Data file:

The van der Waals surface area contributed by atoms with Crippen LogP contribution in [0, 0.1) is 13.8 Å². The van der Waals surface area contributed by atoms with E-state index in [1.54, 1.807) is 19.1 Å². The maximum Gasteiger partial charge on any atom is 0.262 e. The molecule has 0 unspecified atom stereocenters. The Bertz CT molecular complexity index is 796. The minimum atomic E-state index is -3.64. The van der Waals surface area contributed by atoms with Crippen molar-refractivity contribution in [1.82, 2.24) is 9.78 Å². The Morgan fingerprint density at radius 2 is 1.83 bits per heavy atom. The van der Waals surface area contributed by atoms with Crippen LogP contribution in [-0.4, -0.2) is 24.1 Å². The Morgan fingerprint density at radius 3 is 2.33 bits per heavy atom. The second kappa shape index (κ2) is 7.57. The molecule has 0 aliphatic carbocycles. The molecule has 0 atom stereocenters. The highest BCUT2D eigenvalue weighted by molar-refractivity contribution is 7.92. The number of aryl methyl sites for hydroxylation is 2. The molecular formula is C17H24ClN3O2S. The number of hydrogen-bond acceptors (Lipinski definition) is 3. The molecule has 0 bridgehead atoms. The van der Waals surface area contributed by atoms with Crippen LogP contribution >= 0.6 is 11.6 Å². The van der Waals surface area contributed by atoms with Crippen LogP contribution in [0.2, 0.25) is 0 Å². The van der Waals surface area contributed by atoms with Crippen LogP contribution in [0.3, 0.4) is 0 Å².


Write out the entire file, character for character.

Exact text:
The van der Waals surface area contributed by atoms with Crippen LogP contribution in [0, 0.1) is 13.8 Å². The van der Waals surface area contributed by atoms with E-state index in [1.54, 1.807) is 19.1 Å². The maximum Gasteiger partial charge on any atom is 0.262 e. The molecule has 0 unspecified atom stereocenters. The Bertz CT molecular complexity index is 796. The minimum atomic E-state index is -3.64. The van der Waals surface area contributed by atoms with Crippen molar-refractivity contribution in [1.82, 2.24) is 9.78 Å². The Morgan fingerprint density at radius 2 is 1.83 bits per heavy atom. The van der Waals surface area contributed by atoms with Crippen LogP contribution in [-0.4, -0.2) is 24.1 Å². The Morgan fingerprint density at radius 3 is 2.33 bits per heavy atom. The second kappa shape index (κ2) is 7.57. The molecule has 0 aliphatic carbocycles. The molecule has 0 atom stereocenters. The highest BCUT2D eigenvalue weighted by molar-refractivity contribution is 7.92. The number of aryl methyl sites for hydroxylation is 2. The molecular formula is C17H24ClN3O2S. The number of hydrogen-bond acceptors (Lipinski definition) is 3. The molecule has 0 bridgehead atoms. The van der Waals surface area contributed by atoms with Crippen LogP contribution >= 0.6 is 11.6 Å². The van der Waals surface area contributed by atoms with Crippen LogP contribution in [0.2, 0.25) is 0 Å². The van der Waals surface area contributed by atoms with Crippen LogP contribution in [0.3, 0.4) is 0 Å².